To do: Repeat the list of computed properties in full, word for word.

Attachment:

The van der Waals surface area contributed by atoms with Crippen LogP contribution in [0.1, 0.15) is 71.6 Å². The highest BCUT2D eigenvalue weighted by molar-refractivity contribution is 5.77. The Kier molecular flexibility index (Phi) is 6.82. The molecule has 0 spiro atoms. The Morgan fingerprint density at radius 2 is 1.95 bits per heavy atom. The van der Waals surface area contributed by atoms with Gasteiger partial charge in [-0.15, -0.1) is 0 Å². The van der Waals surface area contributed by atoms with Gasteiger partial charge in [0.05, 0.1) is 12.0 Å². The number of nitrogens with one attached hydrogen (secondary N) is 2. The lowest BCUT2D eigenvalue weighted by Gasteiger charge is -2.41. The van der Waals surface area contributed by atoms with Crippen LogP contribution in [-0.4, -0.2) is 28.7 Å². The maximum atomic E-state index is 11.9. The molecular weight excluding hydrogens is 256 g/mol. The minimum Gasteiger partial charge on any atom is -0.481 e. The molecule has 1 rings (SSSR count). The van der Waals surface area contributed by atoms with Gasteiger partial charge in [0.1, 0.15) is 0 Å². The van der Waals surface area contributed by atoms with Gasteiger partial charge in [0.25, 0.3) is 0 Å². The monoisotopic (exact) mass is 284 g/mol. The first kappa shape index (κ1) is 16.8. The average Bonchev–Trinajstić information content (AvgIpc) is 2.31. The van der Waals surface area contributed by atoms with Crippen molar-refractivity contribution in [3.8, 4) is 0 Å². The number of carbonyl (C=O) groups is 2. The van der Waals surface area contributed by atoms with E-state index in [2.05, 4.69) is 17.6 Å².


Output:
The van der Waals surface area contributed by atoms with Crippen LogP contribution in [0.1, 0.15) is 71.6 Å². The highest BCUT2D eigenvalue weighted by molar-refractivity contribution is 5.77. The Kier molecular flexibility index (Phi) is 6.82. The molecule has 0 spiro atoms. The Morgan fingerprint density at radius 2 is 1.95 bits per heavy atom. The van der Waals surface area contributed by atoms with Gasteiger partial charge in [-0.15, -0.1) is 0 Å². The van der Waals surface area contributed by atoms with Gasteiger partial charge in [0.05, 0.1) is 12.0 Å². The number of nitrogens with one attached hydrogen (secondary N) is 2. The lowest BCUT2D eigenvalue weighted by Gasteiger charge is -2.41. The van der Waals surface area contributed by atoms with Crippen LogP contribution in [-0.4, -0.2) is 28.7 Å². The maximum atomic E-state index is 11.9. The molecular weight excluding hydrogens is 256 g/mol. The minimum Gasteiger partial charge on any atom is -0.481 e. The molecule has 1 rings (SSSR count). The van der Waals surface area contributed by atoms with Gasteiger partial charge in [0.1, 0.15) is 0 Å². The van der Waals surface area contributed by atoms with Gasteiger partial charge in [0.25, 0.3) is 0 Å². The monoisotopic (exact) mass is 284 g/mol. The first kappa shape index (κ1) is 16.8. The average Bonchev–Trinajstić information content (AvgIpc) is 2.31. The van der Waals surface area contributed by atoms with Crippen molar-refractivity contribution in [3.8, 4) is 0 Å². The number of carbonyl (C=O) groups is 2. The van der Waals surface area contributed by atoms with E-state index in [2.05, 4.69) is 17.6 Å².